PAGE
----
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Francis Spufford

Autor(a) de Golden Hill

15+ Works 4,695 Membros 178 Críticas 5 Favorited

About the Author

Francis Spufford is also the author of I May Be Some Time. He was named Sunday Times (London) Young Writer of the Year and received the 1997 Somerset Maugham and Writers' Guild awards. He lives in London

Obras por Francis Spufford

Associated Works

The Worst Journey in the World (1922) — Introdução, algumas edições1,915 exemplares
Growing Up Weightless (1993) — Introdução, algumas edições360 exemplares
The Best American Essays 2003 (2003) — Contribuidor — 314 exemplares
Granta 77: What We Think of America (2002) — Contribuidor — 218 exemplares
Granta 67: Women and Children First (1999) — Contribuidor — 143 exemplares
Ice: Stories of Survival from Polar Exploration (1999) — Contribuidor — 60 exemplares


Conhecimento Comum



Golden Hill by Francis Spufford em Historical Fiction (Fevereiro 2017)


To be honest, this novel was not calling out to me when I picked it up, and that I read it now was mostly a matter of availability. That said, I'll give Spufford full credit for coming up with an ingenious scenario to allow for a Native American polity influencing United States' history in a sustained fashion.

As for the novel itself, the crisis in play is a cross between the planter overthrow of the Hawaiian monarchy in 1893, and the Tulsa Massacre of 1921, and the countdown is on for disaster. Into this situation is thrown one Joe Barrow, a police detective who, in the process of sorting out a murder that looks like a ritual sacrifice, takes the reader through the ins and outs of the Cahokia of the Spufford's imagination.

So, cutting to the point; did I actually like the story? Basically, yes. I do think that the length needed to build the setting conflicts a little with the demands of a murder thriller to keep things economical and direct. This is besides my sense that Barrow's personal climax is a little pulpy compared to the rest of the novel. Still, if one is interested in alternate history as a genre, and 1920s America as a setting, you do owe it to yourself to give this novel a try.
… (mais)
Shrike58 | 11 outras críticas | May 26, 2024 |
It's not often I finish a book I don't like. Did people in those days really capitalize random words when they wrote? I thought it had too many words, whether capitalized or not, and so I started skimming parts. That helped get me, finally, to the end.
dvoratreis | 61 outras críticas | May 22, 2024 |
Spufford has equalled his excellent novel of old New York, Golden Hill, with a tale set in a 1920s America whose Native American people, never decimated by disease as in our world, maintained their civilizations and came to a significantly different accommodation with the European invaders. The former nation of Cahokia, its capital city across the river from the tiny village of St. Louis, chose to enter the Union as a state in the nineteenth century and is now a bustling center of commerce and a crossroads to the Western states. Detective Joe Barrow, an Indian but an outsider with origins in a Nebraska orphanage, and his white partner Phineas Drummond come across the body of a white man “sacrificed” in grisly fashion at the top of the city’s tallest skyscraper. Was it the work of radical Native nationalists? Or of a cabal of white supremacists stoking the flames of racial tension?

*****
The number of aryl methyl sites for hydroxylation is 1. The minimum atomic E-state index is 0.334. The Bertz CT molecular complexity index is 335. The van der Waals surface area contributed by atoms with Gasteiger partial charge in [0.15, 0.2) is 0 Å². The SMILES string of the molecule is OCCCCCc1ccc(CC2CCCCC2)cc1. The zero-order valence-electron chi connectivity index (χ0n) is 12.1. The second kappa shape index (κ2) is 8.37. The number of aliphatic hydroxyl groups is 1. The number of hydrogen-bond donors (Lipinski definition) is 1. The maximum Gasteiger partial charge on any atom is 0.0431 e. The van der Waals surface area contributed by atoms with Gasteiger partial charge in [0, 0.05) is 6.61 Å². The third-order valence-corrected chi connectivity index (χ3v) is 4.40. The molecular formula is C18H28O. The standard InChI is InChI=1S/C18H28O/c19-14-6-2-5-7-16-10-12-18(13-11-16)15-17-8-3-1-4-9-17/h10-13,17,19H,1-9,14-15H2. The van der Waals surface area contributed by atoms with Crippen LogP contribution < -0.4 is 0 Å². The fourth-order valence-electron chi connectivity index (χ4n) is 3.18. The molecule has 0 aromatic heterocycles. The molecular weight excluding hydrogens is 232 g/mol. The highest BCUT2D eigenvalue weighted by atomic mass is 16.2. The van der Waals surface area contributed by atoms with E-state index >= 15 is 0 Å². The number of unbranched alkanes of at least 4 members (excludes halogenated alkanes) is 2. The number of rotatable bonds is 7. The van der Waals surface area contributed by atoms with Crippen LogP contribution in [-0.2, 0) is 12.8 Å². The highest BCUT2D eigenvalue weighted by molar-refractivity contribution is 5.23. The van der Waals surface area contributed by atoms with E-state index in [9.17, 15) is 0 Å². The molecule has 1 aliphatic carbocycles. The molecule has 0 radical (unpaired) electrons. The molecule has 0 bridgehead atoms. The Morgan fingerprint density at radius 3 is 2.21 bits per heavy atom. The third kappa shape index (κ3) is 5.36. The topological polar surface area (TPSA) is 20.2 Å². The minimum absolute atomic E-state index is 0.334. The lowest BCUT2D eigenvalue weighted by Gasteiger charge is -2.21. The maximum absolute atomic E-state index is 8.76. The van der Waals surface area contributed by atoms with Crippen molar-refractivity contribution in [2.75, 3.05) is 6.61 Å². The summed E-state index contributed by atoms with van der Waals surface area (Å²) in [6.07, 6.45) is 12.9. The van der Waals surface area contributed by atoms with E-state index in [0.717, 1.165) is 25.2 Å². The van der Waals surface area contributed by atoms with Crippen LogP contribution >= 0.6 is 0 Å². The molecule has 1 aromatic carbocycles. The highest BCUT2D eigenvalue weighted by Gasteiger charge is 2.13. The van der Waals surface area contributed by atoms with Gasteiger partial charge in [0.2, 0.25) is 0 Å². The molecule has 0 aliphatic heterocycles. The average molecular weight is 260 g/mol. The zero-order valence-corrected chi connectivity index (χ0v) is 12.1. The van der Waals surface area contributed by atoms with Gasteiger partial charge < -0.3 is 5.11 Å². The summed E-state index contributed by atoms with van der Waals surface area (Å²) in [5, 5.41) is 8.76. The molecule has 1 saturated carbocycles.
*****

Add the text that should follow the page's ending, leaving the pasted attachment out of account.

Barrow and Drummond’s investigation has them interviewing everyone from wealthy industrialists to witch doctors, from Klan members to hereditary (but now ceremonial) royalty. All have both open and secret agendas, and no one is entirely who they seem to be. Can the murder be solved before the KKK marches into the central plaza and the city breaks down into chaos?

This being by Spufford, the noir setup frames a story about the individual and his responsibility to respond to the moral failings of his time. In Golden Hill, the issue was the slave trade. In Cahokia Jazz, the issue, put most simply, is race—but more broadly, the balance one must find between loyalty to individuals and loyalty to one’s people. It’s difficult to describe how rich this book is in world-building detail, how emotionally convincing, how vivid in painting a Jazz Age metropolis that’s like Chicago but also like nothing we’ve seen: a city that makes the real-life cultural fusion of New Orleans seem simple by comparison.

Spufford keeps writing the books that I would try to write if I were a writer, and writing them better than anyone could humanly expect.
… (mais)
john.cooper | 11 outras críticas | May 8, 2024 |
Is this a novel? I've never read a novel though with 60 pages of footnotes. Is this a history book? History books don't usually mix a cast of entirely fictional characters with known figures from history. Spufford himself describes it as a 'half-way house on the borders of fiction'.

It's clever. Each section of the book is prefaced by the relevant section of mid-20th century Russian economic and political history. Each is then succeeeded by a few chapters of, well, vignettes really, in which we meet factory workers, lovers, members of the scientific elite, managers.... With one exception, we never revisit these characters, nor are their stories complete tales. What we are given is a slice from their lives, one which, when read with the others, and with the accompanying history provides a rich and illuminating picture of Russia's planned economy and its effect on day-to-day life.

You'll learn about economics, and politics, but most of all, you'll learn about people, and how by being unpredictable, tired and human they, together with ideologies that were sometimes shortsighted or perverse prevented the realisation of the Great Soviet Dream.
… (mais)
1 vote
Margaret09 | 31 outras críticas | Apr 15, 2024 |



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